At Ethical Corporation we are continually hearing how a serious commitment to governance, ethics and sustainability creates long-term benefits for shareholders. It’s been a while since the researches and financial institutions finally managed to show return on investments in monetary terms.
Forward-thinking brands spotted the trend and opportunity and deployed the marketing, branding executives to develop appealing communications strategies with sustainability embedded at the heart. Why? Because customers and consumers care about responsible business. Sustainability is a differentiator, it can create a USP and it’s a matter of communications and PR teams knowing how to leverage it best.
When we take a look at Asian brands a bit of more work needs to be done in the space. CSR (Corporate Social Responsibility) and sustainability is still somewhat a sidestream not part of mainstream business. Charitable giving and philanthropy are often disconnected from the company’s core strategy.
Yet there are some gems – a few regional and international brands with operations in Asia Pacific picked and pioneered the idea.
Surprisingly, troublemaking palm oil industry can teach a few lessons. Golden Agri Resources, after undergoing a series of NGO campaigning attacks, completely rethought their communications strategy. It turned into a transparent dialogue with NGOs, civil society organisation, and other key stakeholders, with welcoming their constructive feedback and input. Yes, going through a crisis the company completely reshaped its communications strategy, and now CSR commitments and transparency have become a critical differentiator in winning new and securing existing customers.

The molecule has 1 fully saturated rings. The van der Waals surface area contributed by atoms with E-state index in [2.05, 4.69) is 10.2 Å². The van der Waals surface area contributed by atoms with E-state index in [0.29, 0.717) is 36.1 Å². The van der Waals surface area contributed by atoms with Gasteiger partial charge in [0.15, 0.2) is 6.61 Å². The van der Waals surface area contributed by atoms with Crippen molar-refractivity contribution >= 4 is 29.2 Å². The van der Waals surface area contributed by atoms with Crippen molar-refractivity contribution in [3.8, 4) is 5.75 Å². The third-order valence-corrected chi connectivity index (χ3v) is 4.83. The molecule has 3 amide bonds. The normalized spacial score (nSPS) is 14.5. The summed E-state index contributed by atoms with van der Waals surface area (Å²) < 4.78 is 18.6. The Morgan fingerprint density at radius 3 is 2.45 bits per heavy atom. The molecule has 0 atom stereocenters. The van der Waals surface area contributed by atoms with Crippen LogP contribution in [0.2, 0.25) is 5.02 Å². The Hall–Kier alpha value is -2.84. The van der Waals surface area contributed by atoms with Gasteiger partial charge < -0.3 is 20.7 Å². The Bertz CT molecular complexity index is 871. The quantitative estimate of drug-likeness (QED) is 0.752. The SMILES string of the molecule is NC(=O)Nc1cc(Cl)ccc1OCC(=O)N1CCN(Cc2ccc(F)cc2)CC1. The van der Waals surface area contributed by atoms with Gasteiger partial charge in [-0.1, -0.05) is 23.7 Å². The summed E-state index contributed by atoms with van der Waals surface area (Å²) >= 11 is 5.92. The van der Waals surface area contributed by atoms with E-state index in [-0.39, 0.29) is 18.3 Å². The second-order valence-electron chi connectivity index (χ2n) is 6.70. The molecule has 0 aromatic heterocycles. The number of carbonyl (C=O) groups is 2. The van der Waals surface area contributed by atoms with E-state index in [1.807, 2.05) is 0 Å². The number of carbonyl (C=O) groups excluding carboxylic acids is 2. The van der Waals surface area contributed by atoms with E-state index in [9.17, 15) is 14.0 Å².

Not all brands had to go through the crisis though – some saw the opportunity straight away, e.g. a carpet tile manufacturer Interface.
Interface’s journey towards using sustainability as a catalyst for business innovation started with chairman and founder Ray Anderson, whose “spear in the chest moment” prompted him to revolutionise the way that Interface did business – starting with lowering the environmental footprint and closing the loop on materials and increasing engagement. The result was lower costs, improved efficiency, better quality, more customers and a committed staff. The business case for change and innovation was therefore clear and powerful. Interface’s Asian operations were not an exception from the global corporate values. All their marketing and sales teams know that such ethical values are a DNA of their corporate reputation.
Other brands that feature green or ethical aspects of their product and services on a primary spot of their corporate communications strategy include RICOH, MTR, City Developments Limited, Standard Chartered, SingTel, Adidas Group, GSK.
Further details about advanced regional Asian brands with strong commitments to sustainability can be found here.
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